The company, which began with six shop workers and a traveling salesman, was among the early printers that specialized in standardized business forms and revolutionized how records were kept.
In 1869 Ira Reynolds invented and patented a removable and reusable hard cover for duplicating sales books that utilized an insertable carbon leaf, according to the company history. That invention made it faster and easier to create multiple copies of the same information.
“My improvements relate more especially to books suitable for salesmen and book-keepers and are designed not only to facilitate and economize their labors, but also to serve as a check upon both, and a protection of their employer and his customers,” wrote Reynolds in his Dec. 21, 1869 patent application.
Reynolds received four patents by 1874 for his forms related inventions.
Over the years the company expanded and moved to accommodate growth. In 1898 it moved to Washington and Germantown streets, where it remained for more than 100 years.
A boon in the region’s rich car culture helped spark further company growth.
Reynolds was already producing business forms for automotive dealerships, tailoring them to the way dealers handled accounting and inventory, when a 1927 contract for the Chevrolet division of General Motors marked a weighty achievement for the company.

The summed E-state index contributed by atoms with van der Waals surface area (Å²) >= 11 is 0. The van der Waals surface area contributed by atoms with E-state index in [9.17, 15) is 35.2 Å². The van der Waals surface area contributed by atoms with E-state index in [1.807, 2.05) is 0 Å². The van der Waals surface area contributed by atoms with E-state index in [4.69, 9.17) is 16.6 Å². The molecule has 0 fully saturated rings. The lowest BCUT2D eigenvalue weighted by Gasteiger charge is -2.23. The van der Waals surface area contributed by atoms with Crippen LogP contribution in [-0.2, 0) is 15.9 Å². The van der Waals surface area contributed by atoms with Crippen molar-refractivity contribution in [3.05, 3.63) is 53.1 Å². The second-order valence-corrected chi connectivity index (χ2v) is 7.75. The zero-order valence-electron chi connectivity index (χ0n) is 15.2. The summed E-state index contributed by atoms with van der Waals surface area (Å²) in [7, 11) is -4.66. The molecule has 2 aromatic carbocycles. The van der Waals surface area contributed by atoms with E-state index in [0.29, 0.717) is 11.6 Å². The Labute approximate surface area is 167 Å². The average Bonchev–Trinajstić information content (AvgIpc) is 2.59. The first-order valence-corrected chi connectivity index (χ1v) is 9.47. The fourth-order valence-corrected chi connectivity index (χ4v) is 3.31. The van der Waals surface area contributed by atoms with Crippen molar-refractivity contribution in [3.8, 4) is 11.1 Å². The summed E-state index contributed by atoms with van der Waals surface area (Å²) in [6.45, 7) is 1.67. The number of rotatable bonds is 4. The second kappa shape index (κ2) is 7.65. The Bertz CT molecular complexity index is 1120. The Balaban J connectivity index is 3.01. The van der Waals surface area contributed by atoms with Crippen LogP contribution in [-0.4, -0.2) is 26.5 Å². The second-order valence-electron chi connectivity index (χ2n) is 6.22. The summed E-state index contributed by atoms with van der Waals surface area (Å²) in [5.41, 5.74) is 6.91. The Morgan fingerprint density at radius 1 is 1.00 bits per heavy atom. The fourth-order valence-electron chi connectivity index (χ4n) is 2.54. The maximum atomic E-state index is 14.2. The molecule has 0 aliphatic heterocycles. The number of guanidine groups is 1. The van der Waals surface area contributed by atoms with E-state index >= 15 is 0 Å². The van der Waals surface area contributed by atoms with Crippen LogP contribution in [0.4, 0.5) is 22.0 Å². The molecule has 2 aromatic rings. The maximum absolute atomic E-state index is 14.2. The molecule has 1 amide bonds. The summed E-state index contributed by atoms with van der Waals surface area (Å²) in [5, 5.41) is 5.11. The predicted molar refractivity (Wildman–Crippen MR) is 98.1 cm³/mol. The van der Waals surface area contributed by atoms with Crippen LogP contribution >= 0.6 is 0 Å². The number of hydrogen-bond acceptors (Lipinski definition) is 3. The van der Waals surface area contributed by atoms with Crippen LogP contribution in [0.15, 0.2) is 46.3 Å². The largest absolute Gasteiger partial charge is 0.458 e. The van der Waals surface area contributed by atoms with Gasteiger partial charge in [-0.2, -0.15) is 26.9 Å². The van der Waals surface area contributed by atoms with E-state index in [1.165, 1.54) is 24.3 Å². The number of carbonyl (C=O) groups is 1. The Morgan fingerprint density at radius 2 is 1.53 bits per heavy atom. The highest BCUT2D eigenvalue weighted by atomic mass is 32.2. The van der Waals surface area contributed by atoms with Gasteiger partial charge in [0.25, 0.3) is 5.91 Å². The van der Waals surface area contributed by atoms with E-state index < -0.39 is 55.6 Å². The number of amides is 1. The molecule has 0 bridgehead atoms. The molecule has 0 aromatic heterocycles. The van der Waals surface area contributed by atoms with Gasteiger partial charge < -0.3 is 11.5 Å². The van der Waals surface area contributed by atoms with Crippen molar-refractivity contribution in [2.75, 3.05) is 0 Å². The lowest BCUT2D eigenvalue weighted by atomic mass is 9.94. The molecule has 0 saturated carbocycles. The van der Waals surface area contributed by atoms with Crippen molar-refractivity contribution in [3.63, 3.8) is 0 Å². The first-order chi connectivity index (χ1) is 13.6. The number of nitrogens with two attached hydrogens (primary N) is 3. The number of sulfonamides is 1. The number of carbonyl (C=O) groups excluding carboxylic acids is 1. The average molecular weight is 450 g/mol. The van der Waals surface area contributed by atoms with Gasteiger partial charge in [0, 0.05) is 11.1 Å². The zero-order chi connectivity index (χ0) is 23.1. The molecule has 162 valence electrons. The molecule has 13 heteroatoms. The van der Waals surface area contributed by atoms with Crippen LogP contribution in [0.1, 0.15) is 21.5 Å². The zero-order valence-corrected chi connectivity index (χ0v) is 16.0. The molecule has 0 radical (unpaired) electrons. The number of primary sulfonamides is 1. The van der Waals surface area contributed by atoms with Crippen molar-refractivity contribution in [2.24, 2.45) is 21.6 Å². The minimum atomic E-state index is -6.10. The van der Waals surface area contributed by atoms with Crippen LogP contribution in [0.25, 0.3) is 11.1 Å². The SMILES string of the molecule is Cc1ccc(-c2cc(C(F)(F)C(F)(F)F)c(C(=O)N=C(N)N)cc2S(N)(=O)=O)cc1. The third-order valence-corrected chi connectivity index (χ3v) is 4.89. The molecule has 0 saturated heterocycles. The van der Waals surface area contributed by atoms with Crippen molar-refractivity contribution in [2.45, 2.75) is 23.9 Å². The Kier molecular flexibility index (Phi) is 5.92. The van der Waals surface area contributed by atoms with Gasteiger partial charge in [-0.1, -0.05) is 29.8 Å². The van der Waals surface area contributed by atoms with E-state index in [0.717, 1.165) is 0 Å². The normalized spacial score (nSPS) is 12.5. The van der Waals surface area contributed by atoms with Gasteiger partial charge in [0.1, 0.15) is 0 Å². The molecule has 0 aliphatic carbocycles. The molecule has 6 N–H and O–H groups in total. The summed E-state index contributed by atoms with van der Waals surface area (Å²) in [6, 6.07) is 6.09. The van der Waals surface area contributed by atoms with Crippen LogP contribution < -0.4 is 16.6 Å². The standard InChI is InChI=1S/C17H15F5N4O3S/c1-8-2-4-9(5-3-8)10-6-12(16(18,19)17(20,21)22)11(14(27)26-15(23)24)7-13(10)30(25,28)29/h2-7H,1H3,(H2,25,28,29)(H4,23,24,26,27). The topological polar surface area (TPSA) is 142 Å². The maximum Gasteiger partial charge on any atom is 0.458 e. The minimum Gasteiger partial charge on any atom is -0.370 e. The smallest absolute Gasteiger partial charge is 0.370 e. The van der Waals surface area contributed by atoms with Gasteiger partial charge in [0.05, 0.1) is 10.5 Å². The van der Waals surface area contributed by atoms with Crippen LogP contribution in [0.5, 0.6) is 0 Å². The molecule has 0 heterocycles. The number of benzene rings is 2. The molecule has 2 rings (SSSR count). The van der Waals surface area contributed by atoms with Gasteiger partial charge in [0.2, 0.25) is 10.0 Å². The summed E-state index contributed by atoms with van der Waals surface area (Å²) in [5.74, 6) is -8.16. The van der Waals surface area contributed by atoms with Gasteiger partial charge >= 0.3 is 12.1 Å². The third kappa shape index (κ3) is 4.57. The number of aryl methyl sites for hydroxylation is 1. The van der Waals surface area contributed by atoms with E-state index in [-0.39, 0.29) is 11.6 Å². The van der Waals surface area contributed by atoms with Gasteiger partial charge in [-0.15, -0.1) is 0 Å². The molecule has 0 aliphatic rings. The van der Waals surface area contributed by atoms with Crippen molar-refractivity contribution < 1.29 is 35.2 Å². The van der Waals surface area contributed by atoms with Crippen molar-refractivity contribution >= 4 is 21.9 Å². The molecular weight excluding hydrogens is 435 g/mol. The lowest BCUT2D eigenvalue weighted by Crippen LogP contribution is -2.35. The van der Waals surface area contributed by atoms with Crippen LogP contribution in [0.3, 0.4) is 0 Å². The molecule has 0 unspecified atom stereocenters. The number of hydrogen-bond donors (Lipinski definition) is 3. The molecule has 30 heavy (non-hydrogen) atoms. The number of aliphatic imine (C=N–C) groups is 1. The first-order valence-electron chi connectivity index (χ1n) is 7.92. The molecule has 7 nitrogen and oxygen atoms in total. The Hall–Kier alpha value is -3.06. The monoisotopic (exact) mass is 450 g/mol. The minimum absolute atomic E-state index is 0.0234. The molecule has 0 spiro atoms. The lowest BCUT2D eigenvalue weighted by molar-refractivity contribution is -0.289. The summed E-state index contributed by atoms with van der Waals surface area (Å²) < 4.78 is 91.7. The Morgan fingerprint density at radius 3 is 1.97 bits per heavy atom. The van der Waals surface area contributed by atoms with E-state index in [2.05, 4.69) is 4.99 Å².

It was now supplying business forms on a national level and went on to start an automotive forms division. That success led to becoming a major supplier of forms - and later computer systems - to the U.S. automobile retail market.
During World War II the War Manpower Commission, a U.S. government agency that managed the efficient use of labor, resolved the company had an important role to play.
Reynolds and Reynolds printed ration books and became the lead printer of technical handbooks for Wright-Patterson Air Force Base.
Forms began to morph into computer software for automotive retailers in the 1960s, and the company was among the first to provide computer services to its customers.
Today, the company that began with fewer than 10 employees in downtown Dayton has more than 4,300 employees worldwide. More than 1,300 are employed in Dayton.
“We would hope a company with this type of heritage would be another point of pride for the greater Dayton community,” said Tom Schwartz, director of corporate communications for the company.
“In many ways, Reynolds is a product of the rich heritage of innovation that formed the Dayton region. The company continues to reflect that history of innovation and the knowledge and skills of the people who live and work here.”